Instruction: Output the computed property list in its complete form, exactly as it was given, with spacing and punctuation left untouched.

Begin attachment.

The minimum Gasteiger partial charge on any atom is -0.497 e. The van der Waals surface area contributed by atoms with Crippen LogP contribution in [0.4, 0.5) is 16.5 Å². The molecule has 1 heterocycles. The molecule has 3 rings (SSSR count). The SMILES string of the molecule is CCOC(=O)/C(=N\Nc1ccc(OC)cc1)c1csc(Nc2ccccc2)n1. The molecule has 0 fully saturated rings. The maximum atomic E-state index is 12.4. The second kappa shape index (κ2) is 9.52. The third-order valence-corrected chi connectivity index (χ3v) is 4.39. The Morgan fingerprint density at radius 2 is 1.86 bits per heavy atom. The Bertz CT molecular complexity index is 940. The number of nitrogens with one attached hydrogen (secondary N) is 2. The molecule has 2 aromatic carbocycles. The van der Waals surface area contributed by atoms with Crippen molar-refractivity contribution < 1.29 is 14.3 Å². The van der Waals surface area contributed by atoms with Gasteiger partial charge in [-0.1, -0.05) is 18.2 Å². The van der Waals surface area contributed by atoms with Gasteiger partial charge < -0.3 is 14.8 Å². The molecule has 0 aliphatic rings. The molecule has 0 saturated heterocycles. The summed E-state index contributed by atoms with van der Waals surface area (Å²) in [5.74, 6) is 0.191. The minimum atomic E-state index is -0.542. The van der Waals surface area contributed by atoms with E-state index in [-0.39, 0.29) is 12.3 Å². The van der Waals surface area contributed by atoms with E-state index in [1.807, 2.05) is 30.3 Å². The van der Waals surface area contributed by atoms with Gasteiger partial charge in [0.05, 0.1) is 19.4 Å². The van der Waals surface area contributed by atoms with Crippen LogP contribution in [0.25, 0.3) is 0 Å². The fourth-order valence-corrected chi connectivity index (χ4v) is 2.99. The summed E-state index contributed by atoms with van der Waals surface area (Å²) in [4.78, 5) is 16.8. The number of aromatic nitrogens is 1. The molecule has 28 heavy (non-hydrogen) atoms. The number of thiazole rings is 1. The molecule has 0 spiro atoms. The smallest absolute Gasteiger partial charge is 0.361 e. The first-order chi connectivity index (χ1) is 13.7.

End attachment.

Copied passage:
The minimum Gasteiger partial charge on any atom is -0.497 e. The van der Waals surface area contributed by atoms with Crippen LogP contribution in [0.4, 0.5) is 16.5 Å². The molecule has 1 heterocycles. The molecule has 3 rings (SSSR count). The SMILES string of the molecule is CCOC(=O)/C(=N\Nc1ccc(OC)cc1)c1csc(Nc2ccccc2)n1. The molecule has 0 fully saturated rings. The maximum atomic E-state index is 12.4. The second kappa shape index (κ2) is 9.52. The third-order valence-corrected chi connectivity index (χ3v) is 4.39. The Morgan fingerprint density at radius 2 is 1.86 bits per heavy atom. The Bertz CT molecular complexity index is 940. The number of nitrogens with one attached hydrogen (secondary N) is 2. The molecule has 2 aromatic carbocycles. The van der Waals surface area contributed by atoms with Crippen molar-refractivity contribution < 1.29 is 14.3 Å². The van der Waals surface area contributed by atoms with Gasteiger partial charge in [-0.1, -0.05) is 18.2 Å². The van der Waals surface area contributed by atoms with Gasteiger partial charge < -0.3 is 14.8 Å². The molecule has 0 aliphatic rings. The molecule has 0 saturated heterocycles. The summed E-state index contributed by atoms with van der Waals surface area (Å²) in [5.74, 6) is 0.191. The minimum atomic E-state index is -0.542. The van der Waals surface area contributed by atoms with E-state index in [-0.39, 0.29) is 12.3 Å². The van der Waals surface area contributed by atoms with E-state index in [1.807, 2.05) is 30.3 Å². The van der Waals surface area contributed by atoms with Gasteiger partial charge in [0.05, 0.1) is 19.4 Å². The van der Waals surface area contributed by atoms with Crippen LogP contribution in [0.25, 0.3) is 0 Å². The fourth-order valence-corrected chi connectivity index (χ4v) is 2.99. The summed E-state index contributed by atoms with van der Waals surface area (Å²) in [4.78, 5) is 16.8. The number of aromatic nitrogens is 1. The molecule has 28 heavy (non-hydrogen) atoms. The number of thiazole rings is 1. The molecule has 0 spiro atoms. The smallest absolute Gasteiger partial charge is 0.361 e. The first-order chi connectivity index (χ1) is 13.7.